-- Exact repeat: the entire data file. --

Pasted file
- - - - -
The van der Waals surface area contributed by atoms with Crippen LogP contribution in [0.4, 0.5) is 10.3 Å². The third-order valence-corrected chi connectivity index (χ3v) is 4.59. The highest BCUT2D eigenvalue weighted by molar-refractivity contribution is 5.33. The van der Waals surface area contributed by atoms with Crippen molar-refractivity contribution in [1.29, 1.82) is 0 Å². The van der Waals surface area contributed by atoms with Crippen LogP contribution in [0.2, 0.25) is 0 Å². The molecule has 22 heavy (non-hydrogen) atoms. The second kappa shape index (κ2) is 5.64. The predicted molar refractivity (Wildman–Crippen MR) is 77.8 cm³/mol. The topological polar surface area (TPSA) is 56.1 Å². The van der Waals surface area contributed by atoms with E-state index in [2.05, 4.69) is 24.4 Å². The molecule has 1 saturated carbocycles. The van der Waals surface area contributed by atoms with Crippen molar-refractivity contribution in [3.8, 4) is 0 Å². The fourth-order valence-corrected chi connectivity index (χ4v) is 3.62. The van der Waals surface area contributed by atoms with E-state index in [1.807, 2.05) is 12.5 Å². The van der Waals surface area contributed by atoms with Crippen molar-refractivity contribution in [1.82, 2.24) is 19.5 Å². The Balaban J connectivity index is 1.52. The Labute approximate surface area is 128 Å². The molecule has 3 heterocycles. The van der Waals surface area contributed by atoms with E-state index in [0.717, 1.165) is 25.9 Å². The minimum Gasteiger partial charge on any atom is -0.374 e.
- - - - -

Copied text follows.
The van der Waals surface area contributed by atoms with Crippen LogP contribution in [0.4, 0.5) is 10.3 Å². The third-order valence-corrected chi connectivity index (χ3v) is 4.59. The highest BCUT2D eigenvalue weighted by molar-refractivity contribution is 5.33. The van der Waals surface area contributed by atoms with Crippen molar-refractivity contribution in [1.29, 1.82) is 0 Å². The van der Waals surface area contributed by atoms with Crippen LogP contribution in [0.2, 0.25) is 0 Å². The molecule has 22 heavy (non-hydrogen) atoms. The second kappa shape index (κ2) is 5.64. The predicted molar refractivity (Wildman–Crippen MR) is 77.8 cm³/mol. The topological polar surface area (TPSA) is 56.1 Å². The van der Waals surface area contributed by atoms with E-state index in [2.05, 4.69) is 24.4 Å². The molecule has 1 saturated carbocycles. The van der Waals surface area contributed by atoms with Crippen molar-refractivity contribution in [3.8, 4) is 0 Å². The fourth-order valence-corrected chi connectivity index (χ4v) is 3.62. The van der Waals surface area contributed by atoms with E-state index in [1.807, 2.05) is 12.5 Å². The van der Waals surface area contributed by atoms with Crippen molar-refractivity contribution in [1.82, 2.24) is 19.5 Å². The Balaban J connectivity index is 1.52. The Labute approximate surface area is 128 Å². The molecule has 3 heterocycles. The van der Waals surface area contributed by atoms with E-state index in [0.717, 1.165) is 25.9 Å². The minimum Gasteiger partial charge on any atom is -0.374 e.